Only two published studies have evaluated transdermal testosterone for libido in postmenopausal women without estrogen supplementation. One of these studies was in cancer survivors,[66] and the other was in postmenopausal women who were diagnosed with hypoactive sexual desire disorder.[67][Level of evidence: I] The clinical trial in cancer survivors showed that in 150 female cancer survivors randomly assigned to receive either 10 mg of transdermal testosterone daily or placebo for 4 weeks, there was no statistically significant difference in improvement in sexual desire as measured by a validated sexual function scale, the Changes in Sexual Functioning Questionnaire, despite the fact that androgen levels improved significantly in the women receiving the testosterone but remained unchanged in the women receiving placebo. The other clinical trial randomly assigned 814 postmenopausal women to receive either 150 µg or 300 µg of transdermal testosterone versus placebo for a year (without estrogen), with an efficacy endpoint of 24 weeks looking at satisfying sexual episodes captured in activity logs. Authors reported a significant improvement of about one additional satisfying sexual episode over a 4-week period in the 300-µg group compared with placebo, but not in the 150-µg group. Upon further analysis, it was found that women who had experienced surgical menopause, having had their ovaries removed, did not benefit from this intervention. This raises the questions of whether ovarian status in women who have been treated for cancer with chemotherapy is more like surgical or natural menopause, and whether the chemotherapy-induced menopausal ovary functions with an active stroma or has no activity after chemotherapy, akin to surgical removal. Research in this area is needed to better understand the entire hormonal milieu of women after cancer treatment and how all of the hormone changes work together to impact symptoms. Therefore, it is not clear that testosterone alone, in the absence of estrogen, can positively impact libido.

For women who have breast cancer, the safety of giving androgens is unknown. Serum androgens can be aromatized to estrogen. Data from epidemiologic studies suggest there may be an increased risk of breast cancer with higher concentrations of endogenous androgens.[68,69] However, endogenous androgens present over a life span do not equal exogenous androgen supplementation for a woman with low androgen concentrations. One small study evaluating the effects of testosterone supplementation on breast tissue found that the addition of testosterone to estrogen and progesterone inhibited the breast proliferation exhibited in the group that received estrogen, progesterone, and placebo.[70][Level of evidence: I] Furthermore, one case-controlled study in more than 8,000 women found that the use of exogenous testosterone for 4 years did not result in an increased incidence of breast cancer, despite the fact that 83% of testosterone users were also using estrogen replacement compared with only 15% of the age-matched controls.[71][Level of evidence: III] Therefore, many unanswered questions remain about sufficient androgen levels for adequate sexual function as well as short- and long-term safety. To date, there are no compelling data to support the use of testosterone alone to improve libido in women who are estrogen deficient.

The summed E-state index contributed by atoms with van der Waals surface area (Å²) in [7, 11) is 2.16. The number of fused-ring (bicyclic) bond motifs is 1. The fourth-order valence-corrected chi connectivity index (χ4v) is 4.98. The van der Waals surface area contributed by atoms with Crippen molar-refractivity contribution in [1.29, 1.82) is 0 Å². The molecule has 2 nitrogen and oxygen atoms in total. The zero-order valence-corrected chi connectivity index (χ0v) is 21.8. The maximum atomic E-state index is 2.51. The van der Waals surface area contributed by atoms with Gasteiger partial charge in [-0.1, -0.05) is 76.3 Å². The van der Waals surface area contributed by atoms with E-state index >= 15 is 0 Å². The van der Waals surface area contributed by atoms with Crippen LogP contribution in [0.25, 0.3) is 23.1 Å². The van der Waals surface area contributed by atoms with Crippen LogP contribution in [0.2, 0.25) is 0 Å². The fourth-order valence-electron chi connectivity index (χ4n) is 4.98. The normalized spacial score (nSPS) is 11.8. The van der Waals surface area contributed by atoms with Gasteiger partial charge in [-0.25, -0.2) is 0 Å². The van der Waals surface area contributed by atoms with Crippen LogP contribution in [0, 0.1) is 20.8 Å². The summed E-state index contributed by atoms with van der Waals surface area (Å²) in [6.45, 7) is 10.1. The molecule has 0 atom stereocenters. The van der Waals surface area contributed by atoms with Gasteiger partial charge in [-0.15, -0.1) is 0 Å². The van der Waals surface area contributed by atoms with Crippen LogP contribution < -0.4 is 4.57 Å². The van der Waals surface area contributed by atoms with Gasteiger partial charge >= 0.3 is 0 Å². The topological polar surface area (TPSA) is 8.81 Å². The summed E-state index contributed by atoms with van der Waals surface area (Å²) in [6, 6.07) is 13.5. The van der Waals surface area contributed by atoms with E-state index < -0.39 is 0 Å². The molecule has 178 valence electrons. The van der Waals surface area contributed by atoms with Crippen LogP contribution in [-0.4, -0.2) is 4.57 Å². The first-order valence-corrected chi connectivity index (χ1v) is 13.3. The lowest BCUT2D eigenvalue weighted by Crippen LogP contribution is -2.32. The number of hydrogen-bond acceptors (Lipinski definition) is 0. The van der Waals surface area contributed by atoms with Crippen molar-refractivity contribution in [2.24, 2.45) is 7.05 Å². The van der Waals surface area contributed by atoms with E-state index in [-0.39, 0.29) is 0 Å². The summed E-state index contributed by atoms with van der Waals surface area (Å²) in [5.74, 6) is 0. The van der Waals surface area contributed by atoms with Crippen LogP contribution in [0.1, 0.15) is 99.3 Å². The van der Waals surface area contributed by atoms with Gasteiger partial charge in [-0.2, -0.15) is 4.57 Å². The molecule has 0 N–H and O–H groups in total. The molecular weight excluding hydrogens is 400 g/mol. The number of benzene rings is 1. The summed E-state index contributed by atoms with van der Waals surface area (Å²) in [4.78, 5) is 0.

Because loss of desire often is multifactorial, an approach that includes psychological assessment and treatment is usually optimal. An experienced mental health professional can rule out a mood disorder as a factor in loss of desire and can explore the interactions of factors such as the following:

  • Changes in relationship dynamics.
  • Loss of physical well-being.
  • Changes in sexual self-concept.
  • Negative body image.

The effects of prescription medications, chemical dependency, or hormonal abnormalities can be recognized and targeted for change. Unfortunately, there is no true aphrodisiac medication that can restore sexual desire in the presence of a normal hormonal environment.

In general, a variety of treatment modalities are available for sexual dysfunction after cancer. For many problems, providing information and suggestions for behavior change in a self-help format may be sufficient. Education can be provided via books,[38] pamphlets,[3,4] CD-ROMs, videos, peer counselors,[72][Level of evidence: I] or Internet interactions. For men and women with more complex and severe problems, professional intervention will be more effective. Future research needs to explore which treatment components are most effective with particular groups of patients. A psychoeducational intervention was evaluated in women with a history of breast cancer.[73][Level of evidence: I] The intervention content addressed the following:

  • Sexual anatomy.
  • Body image.
  • Attitudes and behavior.
  • Communication.
  • Ways to enhance sexual function.